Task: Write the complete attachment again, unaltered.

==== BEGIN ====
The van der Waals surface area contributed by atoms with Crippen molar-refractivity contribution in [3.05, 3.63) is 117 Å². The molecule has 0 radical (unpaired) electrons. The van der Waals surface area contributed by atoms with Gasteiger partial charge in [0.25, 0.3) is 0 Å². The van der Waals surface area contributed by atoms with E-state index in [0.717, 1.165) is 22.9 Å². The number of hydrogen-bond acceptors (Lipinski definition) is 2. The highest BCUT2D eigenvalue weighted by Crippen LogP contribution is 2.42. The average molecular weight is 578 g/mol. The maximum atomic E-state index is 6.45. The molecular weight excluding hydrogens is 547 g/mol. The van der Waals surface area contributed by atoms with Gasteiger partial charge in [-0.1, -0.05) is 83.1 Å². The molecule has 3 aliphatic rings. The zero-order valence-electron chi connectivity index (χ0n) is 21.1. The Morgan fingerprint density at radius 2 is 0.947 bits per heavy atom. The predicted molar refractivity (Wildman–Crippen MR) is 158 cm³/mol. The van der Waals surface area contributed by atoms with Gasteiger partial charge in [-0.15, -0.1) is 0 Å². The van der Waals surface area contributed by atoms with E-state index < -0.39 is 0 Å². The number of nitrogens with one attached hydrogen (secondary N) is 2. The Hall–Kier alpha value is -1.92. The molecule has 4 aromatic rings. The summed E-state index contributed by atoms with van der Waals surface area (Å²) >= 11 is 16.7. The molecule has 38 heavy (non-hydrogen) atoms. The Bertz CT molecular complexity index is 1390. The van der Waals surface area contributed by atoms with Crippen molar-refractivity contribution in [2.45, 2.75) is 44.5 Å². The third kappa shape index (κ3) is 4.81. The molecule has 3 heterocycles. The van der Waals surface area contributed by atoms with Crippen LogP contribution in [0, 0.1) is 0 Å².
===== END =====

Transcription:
The van der Waals surface area contributed by atoms with Crippen molar-refractivity contribution in [3.05, 3.63) is 117 Å². The molecule has 0 radical (unpaired) electrons. The van der Waals surface area contributed by atoms with Gasteiger partial charge in [0.25, 0.3) is 0 Å². The van der Waals surface area contributed by atoms with E-state index in [0.717, 1.165) is 22.9 Å². The number of hydrogen-bond acceptors (Lipinski definition) is 2. The highest BCUT2D eigenvalue weighted by Crippen LogP contribution is 2.42. The average molecular weight is 578 g/mol. The maximum atomic E-state index is 6.45. The molecular weight excluding hydrogens is 547 g/mol. The van der Waals surface area contributed by atoms with Gasteiger partial charge in [-0.1, -0.05) is 83.1 Å². The molecule has 3 aliphatic rings. The zero-order valence-electron chi connectivity index (χ0n) is 21.1. The Morgan fingerprint density at radius 2 is 0.947 bits per heavy atom. The predicted molar refractivity (Wildman–Crippen MR) is 158 cm³/mol. The van der Waals surface area contributed by atoms with Gasteiger partial charge in [-0.15, -0.1) is 0 Å². The van der Waals surface area contributed by atoms with E-state index < -0.39 is 0 Å². The number of nitrogens with one attached hydrogen (secondary N) is 2. The Hall–Kier alpha value is -1.92. The molecule has 4 aromatic rings. The summed E-state index contributed by atoms with van der Waals surface area (Å²) >= 11 is 16.7. The molecule has 38 heavy (non-hydrogen) atoms. The Bertz CT molecular complexity index is 1390. The van der Waals surface area contributed by atoms with Crippen molar-refractivity contribution in [2.45, 2.75) is 44.5 Å². The third kappa shape index (κ3) is 4.81. The molecule has 3 heterocycles. The van der Waals surface area contributed by atoms with Crippen LogP contribution in [0, 0.1) is 0 Å².